Human Rights Activists in Iran (also known as HRAI and HRA) is a non-political and non-governmental organization comprised of advocates who defend human rights in Iran. HRAI was founded in 2005.


HRAI’s goals consist of promoting, safeguarding and sustaining human rights in Iran. The organization keeps the Iranian community and the world informed by monitoring human rights violations in the country and disseminating the news about such abuses. Additionally, HRAI strives to improve the current state of affairs in a peaceful manner and supports strict adherence to human rights principles.

Management and Human Resources

The organization consists of three main groups divided into partners, members and managers. HRAI’s partners include its official associates and volunteers. The organization is managed by a central council consisting of the heads of departments all of whom are democratically elected.


  • Department of Statistics and Publications

    The Department of Statistics and Publications is responsible for the management and production of statistical data and analysis. This department manages all news releases and administers our websites. It also safeguards the organization’s intellectual property such as books and media productions.

  • Administrations and Public Affairs

    This department is responsible for the administration of human resources as well as public affairs.

  • Human Resources and Accounting

    This department is responsible for recruitment and financial affairs.

  • International Affairs and Relations

    This department manages the organization’s activities throughout the world.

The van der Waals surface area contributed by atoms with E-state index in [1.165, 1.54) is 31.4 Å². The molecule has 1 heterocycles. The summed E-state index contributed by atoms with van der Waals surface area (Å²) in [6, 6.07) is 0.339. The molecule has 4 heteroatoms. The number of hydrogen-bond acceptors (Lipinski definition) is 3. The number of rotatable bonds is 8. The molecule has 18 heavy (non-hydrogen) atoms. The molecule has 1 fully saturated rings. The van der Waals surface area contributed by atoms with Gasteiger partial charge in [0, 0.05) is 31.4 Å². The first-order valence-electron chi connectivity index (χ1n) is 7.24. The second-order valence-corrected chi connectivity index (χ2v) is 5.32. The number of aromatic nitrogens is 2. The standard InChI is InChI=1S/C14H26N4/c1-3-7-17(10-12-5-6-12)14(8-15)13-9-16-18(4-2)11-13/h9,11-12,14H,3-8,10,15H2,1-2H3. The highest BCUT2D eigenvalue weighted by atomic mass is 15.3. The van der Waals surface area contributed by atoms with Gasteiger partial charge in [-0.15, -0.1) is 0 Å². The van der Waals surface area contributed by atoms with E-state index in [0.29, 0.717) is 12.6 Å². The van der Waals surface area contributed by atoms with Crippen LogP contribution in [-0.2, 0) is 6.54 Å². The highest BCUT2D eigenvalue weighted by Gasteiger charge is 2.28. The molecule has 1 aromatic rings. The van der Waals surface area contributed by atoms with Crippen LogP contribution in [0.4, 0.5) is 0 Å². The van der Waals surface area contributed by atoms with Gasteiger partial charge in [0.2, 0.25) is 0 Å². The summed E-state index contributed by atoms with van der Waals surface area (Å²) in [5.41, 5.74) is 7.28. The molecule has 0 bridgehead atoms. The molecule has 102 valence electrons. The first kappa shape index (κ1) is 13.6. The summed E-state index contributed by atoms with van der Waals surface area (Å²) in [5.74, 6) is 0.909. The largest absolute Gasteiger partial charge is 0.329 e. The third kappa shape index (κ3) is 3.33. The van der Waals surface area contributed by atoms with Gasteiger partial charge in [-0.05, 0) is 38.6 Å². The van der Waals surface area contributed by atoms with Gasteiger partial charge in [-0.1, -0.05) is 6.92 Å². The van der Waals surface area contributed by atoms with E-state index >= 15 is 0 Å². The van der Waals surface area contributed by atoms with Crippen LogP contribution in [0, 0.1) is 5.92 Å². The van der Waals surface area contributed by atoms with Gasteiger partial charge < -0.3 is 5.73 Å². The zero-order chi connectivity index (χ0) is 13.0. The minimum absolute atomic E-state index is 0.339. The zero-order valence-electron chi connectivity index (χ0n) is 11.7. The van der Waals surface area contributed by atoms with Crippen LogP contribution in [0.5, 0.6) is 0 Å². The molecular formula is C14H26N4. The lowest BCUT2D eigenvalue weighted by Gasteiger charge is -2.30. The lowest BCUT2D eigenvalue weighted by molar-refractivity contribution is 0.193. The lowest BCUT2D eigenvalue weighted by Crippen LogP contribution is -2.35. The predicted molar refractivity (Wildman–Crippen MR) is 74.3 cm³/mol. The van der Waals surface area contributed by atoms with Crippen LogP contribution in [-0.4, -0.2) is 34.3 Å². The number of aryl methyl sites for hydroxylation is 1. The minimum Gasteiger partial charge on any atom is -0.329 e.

• Legal Department

    The Legal Department is responsible for providing and managing the organization’s legal affairs. It also seeks to expand our legal resources.


In general, HRAI’s mission is to protect the human rights of all Iranian citizens regardless of their religion, political views, social status, gender or ethnicity. Our organization defends freedom of speech, association and press. We oppose capital punishment including stoning. We strive to protect the environment and are advocates of women’s rights, children’s rights, labor rights, gay rights, and the rights of ethnic and religious minorities. The organization condemns the expulsion of college students as a form of punishment for their political beliefs and fights for the right to education.


The organization uses five different methods to achieve its goals:

  • 1.

    Reporting and News Dissemination

    The Department of Statistics and Publications is responsible for the management and production of statistical data and analysis. This department manages all news releases and administers our websites. It also safeguards the organization’s intellectual property such as books and media productions.

  • 2.


    HRAI strives to educate the public and groups on the principles of human rights and how to protect them in the community. We believe that such a knowledge ultimately improves human rights in the country.

  • 3.

    Legal assistance

    HRAI seeks to provide direct, legal assistance to the victims of human rights violations using attorneys and legal entities at its disposal. These services are provided pro bono. We also take necessary legal actions to defend and protect the victims.

  • 4.


    To fight against human rights violations, it is not enough to only support the victims of such crimes. The organization believes that human rights violators must be placed under pressure to face the outcome of their actions. Consequently, using peaceful means, we stage street campaigns, sit-ins and demonstrations in order to exert pressure on human rights abusers.

  • 5.

    International Engagements

    Because human rights are universal and transcend borders, the responsibility to protect such rights lies with all nations. Accordingly, HRAI seeks help from international groups including the United Nations in order to raise awareness, provide support for the victims, and fight against human rights violations.

  • 6.

    Politics and HRAI